Chairman and Head Auctioneer Oliver Barker at the live broadcast of the New York Evening Sale | Image: The Telegraph
Whether it's Chrisite's "ONE" auction or the live broadcast of Sotheby's "Modernités/Contemporary" on the French television channel Museum TV - the crisis calls for new opportunities.
Hybrid auctions, which can be followed live via the internet in parallel to the hall auctions and thus enable bidders to participate depending on their location, are by no means new. The only noticeable thing since the restructuring due to the COVID-19 crisis is that they have reached a new level of professionalism. In addition to directed camera productions and new, so-called relay concepts, as seen with some difficulty at Christie's "ONE" auction, the quality of the auction houses' online offerings is also on the rise. Those who, despite the lockdown, had access to an adequate database or even a professional photo studio, improved the internet presence of the properties and made it easier for potential buyers to form their own impressions online. Social media presences have been professionalized, previews made publicly accessible to all via VR tours or 3D spaces - a novelty.
What will remain after the crisis is the desire to be able to survey the international auction market and the accompanying range of online auctions. The new flexibility will not be able to replace the atmosphere and excitement of the hall auctions in the coming years. However, it is a chance to offer an alternative model that will appeal to the new generation of collectors in particular. It shows that more than 71% of the under 35-year-olds use internet platforms such as Artsy, Artnet or SaatchiArt not only to buy, but also increasingly as a source of information. Artnet alone recorded on November 2020 a 51% increase in their Web-Traffic statistic.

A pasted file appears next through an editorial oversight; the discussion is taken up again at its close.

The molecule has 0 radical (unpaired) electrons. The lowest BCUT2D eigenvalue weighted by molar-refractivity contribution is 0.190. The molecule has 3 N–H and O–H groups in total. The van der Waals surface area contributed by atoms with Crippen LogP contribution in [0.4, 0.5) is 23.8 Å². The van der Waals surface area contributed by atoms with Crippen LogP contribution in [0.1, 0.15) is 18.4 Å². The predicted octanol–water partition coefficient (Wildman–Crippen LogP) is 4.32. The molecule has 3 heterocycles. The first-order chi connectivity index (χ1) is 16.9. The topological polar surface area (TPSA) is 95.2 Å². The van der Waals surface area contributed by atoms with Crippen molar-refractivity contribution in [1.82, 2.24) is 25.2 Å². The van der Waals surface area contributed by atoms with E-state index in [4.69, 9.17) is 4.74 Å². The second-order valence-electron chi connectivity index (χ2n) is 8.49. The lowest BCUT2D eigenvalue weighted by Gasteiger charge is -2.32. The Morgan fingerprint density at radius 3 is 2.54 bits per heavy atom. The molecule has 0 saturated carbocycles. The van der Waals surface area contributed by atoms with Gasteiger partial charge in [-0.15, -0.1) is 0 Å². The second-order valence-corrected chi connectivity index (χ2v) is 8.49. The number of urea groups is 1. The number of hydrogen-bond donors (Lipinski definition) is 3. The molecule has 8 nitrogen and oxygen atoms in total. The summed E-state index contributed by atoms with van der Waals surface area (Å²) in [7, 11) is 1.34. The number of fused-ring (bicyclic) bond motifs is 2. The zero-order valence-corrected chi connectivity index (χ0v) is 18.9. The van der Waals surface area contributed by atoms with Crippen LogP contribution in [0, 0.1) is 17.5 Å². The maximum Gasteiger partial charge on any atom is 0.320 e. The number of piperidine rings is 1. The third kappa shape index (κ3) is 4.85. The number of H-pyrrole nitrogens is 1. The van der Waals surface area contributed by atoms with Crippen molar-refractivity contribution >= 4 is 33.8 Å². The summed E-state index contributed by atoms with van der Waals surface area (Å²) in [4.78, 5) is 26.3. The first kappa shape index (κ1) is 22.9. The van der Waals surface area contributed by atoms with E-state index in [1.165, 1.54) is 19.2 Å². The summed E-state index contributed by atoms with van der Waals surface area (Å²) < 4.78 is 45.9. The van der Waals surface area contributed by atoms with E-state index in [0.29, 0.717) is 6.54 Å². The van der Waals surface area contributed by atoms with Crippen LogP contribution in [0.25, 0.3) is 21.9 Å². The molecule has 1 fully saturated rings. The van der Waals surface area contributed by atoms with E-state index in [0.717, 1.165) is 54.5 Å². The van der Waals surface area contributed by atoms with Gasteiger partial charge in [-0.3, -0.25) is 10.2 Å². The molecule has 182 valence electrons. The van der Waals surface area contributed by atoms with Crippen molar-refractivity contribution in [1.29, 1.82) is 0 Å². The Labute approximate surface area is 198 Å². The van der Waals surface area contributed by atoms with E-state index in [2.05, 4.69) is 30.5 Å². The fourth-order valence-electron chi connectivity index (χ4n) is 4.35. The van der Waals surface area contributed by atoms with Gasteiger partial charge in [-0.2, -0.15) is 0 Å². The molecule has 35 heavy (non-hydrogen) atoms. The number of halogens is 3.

It is therefore essential for auction houses to strengthen their online presence in international comparison. The influence this has on the new generation of buyers is also pointed out in the 2020 published Hiscox Art Trade Report. Here, the trust and interest of the so-called Millennial Buyers in online-only auctions was 60%, which ultimately led to 53% of this group purchasing a large proportion of their works through online auctions.
Even if the turnover of online auctions, especially at the two biggest houses - Christie's and Sotheby's - could not come close to the turnover of their live auctions, Guillaume Cerutti, CEO of Christie's, is quite positive with regard to 2021. In particular, he sees the globalization of the (online) market and the acquisition of a new young collectors as a great opportunity for the future auction trade.